Author Archives: ewadmin

Methodist Church window repair

Revisiting a Church Window Restoration

By J.R. Watson

Those working on projects that use epoxy for restoration and rot repair often ask, “How long will this last? Will the rot return?” At Gougeon Brothers, Inc., we have lots of in-house test approaches that can analyze tension, compression, shear, and fatigue. We can also predict the consequences of ultra-violet, arid, tropical, and cold conditions. Still, there’s nothing like real-world performance over time. Continue reading

Cleaning Tools

By Glenn House

Cleaning tools used for applying epoxy often involves solvents that have strong odors and are flammable. A WEST SYSTEM® user suggested an alternative that does not have these problems: a solution of citrus-based hand cleaner and water. This solution will remove uncured epoxy from tools and can remove epoxy that has started to gel if the tools are allowed to soak for a few hours.
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Borate Salt Treats Decayed Wood

By Tom Pawlak

Sodium borate is used in a number of commonly used household products from laundry detergent to hand soap. It is also used to treat wood against insect and fungal attack. Sodium borate is refined from borax, a natural mineral, which is mined throughout the world. One of the largest deposits is in the Southwestern United States. (Think 20-Mule Team Borax™, Death Valley Days radio and TV shows).
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Fortifying a Spare-Parts Scootboard

By Bill Bertelsen

“Daddy, can we build a scooter from these old pieces of wood?”

Thus began a father-daughter project with my 8-year-old that provided a learning opportunity for both of us. That weekend Mikayla had been scrounging in our spare lumber barrel and found two items that immediately suggested themselves as “scooter parts.” After examining her selections, I had to agree. One piece was a 32″-long strip of A/C grade Southern yellow pine plywood, about 5 8″ thick and 3½” wide. It was the perfect size for the “chassis.” The other piece was a stick of solid oak, ¾”×1¼”×33½”, ideal for anchoring a handle bar. Continue reading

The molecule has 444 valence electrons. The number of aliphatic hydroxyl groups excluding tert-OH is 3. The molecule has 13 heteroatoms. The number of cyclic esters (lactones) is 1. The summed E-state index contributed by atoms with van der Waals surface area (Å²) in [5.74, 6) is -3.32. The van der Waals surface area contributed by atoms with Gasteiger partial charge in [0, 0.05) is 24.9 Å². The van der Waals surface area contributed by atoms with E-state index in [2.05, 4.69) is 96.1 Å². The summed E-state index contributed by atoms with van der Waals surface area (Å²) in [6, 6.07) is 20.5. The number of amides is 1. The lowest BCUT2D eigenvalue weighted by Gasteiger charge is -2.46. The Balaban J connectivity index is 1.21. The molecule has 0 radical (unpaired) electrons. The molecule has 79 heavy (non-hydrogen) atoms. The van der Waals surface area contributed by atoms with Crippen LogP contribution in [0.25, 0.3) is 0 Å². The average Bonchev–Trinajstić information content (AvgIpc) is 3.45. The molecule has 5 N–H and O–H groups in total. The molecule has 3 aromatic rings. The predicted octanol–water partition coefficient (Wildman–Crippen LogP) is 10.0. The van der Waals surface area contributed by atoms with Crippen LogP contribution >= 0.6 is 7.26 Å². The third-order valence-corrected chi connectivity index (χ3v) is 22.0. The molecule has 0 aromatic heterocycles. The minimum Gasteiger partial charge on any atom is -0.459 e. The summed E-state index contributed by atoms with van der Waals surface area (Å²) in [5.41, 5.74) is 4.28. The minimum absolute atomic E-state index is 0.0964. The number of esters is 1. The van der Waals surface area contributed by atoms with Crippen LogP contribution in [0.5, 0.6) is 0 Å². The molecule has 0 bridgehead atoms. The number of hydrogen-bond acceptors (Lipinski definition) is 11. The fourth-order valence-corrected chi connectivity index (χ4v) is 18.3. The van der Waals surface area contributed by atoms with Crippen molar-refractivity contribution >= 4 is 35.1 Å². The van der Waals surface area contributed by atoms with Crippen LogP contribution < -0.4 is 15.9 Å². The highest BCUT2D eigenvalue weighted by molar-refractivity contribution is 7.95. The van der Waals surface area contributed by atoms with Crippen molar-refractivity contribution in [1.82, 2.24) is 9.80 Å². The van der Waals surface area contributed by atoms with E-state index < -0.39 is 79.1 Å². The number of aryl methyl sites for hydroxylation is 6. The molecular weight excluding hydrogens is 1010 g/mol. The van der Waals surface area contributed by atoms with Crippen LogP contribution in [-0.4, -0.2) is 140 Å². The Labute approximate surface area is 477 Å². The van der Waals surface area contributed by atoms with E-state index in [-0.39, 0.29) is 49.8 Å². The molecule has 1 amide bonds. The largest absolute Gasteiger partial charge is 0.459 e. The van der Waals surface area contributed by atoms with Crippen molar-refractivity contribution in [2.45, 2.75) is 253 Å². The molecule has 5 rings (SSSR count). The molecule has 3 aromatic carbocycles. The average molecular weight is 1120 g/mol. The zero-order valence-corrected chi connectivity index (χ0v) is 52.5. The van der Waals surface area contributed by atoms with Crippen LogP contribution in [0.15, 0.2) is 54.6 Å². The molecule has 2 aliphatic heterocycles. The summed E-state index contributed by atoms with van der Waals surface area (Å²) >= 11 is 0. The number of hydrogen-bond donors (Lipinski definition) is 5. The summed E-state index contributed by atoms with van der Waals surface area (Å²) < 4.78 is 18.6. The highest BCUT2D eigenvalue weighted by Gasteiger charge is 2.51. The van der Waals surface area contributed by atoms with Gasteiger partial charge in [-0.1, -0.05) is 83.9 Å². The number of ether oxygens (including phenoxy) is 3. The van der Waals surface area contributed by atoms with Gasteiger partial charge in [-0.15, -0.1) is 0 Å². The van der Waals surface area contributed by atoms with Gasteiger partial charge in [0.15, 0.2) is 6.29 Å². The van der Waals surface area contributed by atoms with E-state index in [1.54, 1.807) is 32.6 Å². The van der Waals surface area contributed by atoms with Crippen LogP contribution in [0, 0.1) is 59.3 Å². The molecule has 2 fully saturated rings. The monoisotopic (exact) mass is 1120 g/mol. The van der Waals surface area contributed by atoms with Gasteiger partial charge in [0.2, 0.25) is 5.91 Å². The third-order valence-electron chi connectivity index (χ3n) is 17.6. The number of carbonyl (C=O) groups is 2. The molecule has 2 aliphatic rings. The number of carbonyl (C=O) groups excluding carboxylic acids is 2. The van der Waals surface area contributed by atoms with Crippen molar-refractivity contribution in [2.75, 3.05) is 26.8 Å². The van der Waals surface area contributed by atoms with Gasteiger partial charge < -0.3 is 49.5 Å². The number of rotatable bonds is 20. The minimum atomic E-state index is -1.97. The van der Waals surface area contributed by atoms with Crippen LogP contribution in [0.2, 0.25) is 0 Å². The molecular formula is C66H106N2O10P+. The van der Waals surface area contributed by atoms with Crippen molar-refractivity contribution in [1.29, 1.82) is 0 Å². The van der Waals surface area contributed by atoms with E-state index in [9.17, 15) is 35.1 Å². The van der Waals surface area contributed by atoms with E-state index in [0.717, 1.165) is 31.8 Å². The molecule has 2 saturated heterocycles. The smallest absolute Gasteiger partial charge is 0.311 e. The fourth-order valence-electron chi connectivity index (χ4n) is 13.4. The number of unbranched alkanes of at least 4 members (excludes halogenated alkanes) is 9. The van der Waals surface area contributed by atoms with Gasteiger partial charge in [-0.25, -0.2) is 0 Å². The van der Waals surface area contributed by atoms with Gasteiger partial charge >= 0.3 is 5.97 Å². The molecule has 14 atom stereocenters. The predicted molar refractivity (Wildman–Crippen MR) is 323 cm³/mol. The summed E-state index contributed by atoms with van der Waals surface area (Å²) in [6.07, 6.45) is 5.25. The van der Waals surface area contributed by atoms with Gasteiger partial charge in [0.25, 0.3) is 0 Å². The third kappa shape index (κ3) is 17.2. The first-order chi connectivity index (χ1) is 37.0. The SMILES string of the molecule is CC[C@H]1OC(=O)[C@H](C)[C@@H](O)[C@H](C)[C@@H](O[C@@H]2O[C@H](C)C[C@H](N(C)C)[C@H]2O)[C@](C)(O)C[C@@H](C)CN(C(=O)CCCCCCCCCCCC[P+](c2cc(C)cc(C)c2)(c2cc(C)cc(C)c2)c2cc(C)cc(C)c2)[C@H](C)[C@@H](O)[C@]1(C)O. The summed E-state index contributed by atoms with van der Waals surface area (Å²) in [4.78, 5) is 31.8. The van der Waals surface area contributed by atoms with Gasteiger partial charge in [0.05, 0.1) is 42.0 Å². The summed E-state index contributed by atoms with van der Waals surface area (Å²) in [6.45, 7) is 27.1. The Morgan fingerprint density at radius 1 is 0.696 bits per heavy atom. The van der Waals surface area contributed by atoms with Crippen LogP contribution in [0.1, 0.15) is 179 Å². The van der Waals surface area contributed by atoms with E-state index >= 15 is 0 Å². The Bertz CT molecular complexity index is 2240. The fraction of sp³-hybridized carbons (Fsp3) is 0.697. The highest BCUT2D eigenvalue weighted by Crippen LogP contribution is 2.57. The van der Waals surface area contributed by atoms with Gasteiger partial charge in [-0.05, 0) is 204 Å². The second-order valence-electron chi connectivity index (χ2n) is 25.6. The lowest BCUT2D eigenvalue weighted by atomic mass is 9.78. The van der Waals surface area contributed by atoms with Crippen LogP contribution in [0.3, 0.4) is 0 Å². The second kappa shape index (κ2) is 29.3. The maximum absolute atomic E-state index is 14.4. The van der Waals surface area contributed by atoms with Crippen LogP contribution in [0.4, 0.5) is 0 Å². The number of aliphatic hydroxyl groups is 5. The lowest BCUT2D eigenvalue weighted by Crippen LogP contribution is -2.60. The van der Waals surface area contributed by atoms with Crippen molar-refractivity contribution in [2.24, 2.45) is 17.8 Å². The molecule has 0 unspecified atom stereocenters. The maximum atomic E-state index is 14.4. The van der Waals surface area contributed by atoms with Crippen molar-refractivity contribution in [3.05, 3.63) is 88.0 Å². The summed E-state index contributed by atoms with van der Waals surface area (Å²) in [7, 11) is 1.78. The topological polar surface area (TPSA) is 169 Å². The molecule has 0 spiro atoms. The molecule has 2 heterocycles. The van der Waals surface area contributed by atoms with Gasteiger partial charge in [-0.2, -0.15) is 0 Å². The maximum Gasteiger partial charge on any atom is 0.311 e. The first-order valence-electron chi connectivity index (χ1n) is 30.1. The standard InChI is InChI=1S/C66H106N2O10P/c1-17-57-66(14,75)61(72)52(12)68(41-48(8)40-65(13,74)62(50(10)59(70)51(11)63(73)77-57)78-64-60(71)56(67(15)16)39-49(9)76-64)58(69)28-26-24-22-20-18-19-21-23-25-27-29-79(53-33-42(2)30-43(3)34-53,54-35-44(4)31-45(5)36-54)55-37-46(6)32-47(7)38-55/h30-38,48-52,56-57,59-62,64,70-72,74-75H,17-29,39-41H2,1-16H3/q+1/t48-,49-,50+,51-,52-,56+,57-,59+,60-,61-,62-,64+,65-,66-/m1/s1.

Developing Multihulls

By Michael Leneman, Multi Marine

What is the simplest way for a home builder to build a good, light hull for a catamaran or trimaran? A few years ago, we set about looking for an inexpensive way to construct a small trimaran that we had developed as a prototype. The answer we came up with was unique: to combine a fiberglass molded “pan” with plywood/glass/epoxy topsides. Continue reading

Pot repair with epoxy

One-Shot Pot Repair

By Tom Pawlak

My wife Mary and I recently went to the local building center to purchase a large planter pot for our patio. After we had agreed on a nice large terra-cotta beauty, I noticed another large pot that had a serious crack. I asked the associate for a price on it, knowing it would be easy to repair with WEST SYSTEM® epoxy. He said I would be doing him a favor if I took it away. So we came home with two pots for the price of one. Continue reading

Metal Door Repair

WEST SYSTEM 410 Microlight® to the Rescue!

By Jim Derck

At the end of moving day, after many large items had passed through the doorway, our house’s steel door was left with a nasty crease about a foot long. The door had a foam core. The needed repair was just a fairing application with no structural component. Continue reading

Scheherazade Update

Courtesy of Hodgdon Yachts

Epoxyworks #23, Spring 2006

Cover Photo: Scheherazade, a 155′ Ted Fontaine-designed ketch. Image by Onne van der Wal.

Hodgdon Yachts of East Boothbay, Maine launched of the 155′ ketch, Scheherazade. She is a beautiful union of wood/epoxy technology, elegant design and superior craftsmanship.

You may recall from Epoxyworks 17 and 19 that Scheherazade was to be one of the largest cold molded wood/epoxy vessels ever built in the United States. Her 3½” thick hull is made of inner and outer layers of 7/8″ Douglas fir planking running fore and aft and separated by
four diagonal layers of 7/16″ western red cedar bonded with WEST SYSTEM® epoxy. Continue reading

The Limitations of Statues

By Bill Bertelsen

Creating lasting outdoor art has challenged humans since the dawn of time. One has only to think of the pyramids (still there), Stonehenge (mostly there), the Colossus of Rhodes (long gone), or the Easter Island monoliths (surviving, but then two heads are better than one). In more recent times, there’s Mt. Rushmore, Stone Mountain Georgia, and the Statue of Liberty. The goal is nothing less than perpetuity. But of course, outdoor sculpture needs to be done right or it won’t last. Making statues, e.g., permanent structures that look like people, is particularly difficult. Continue reading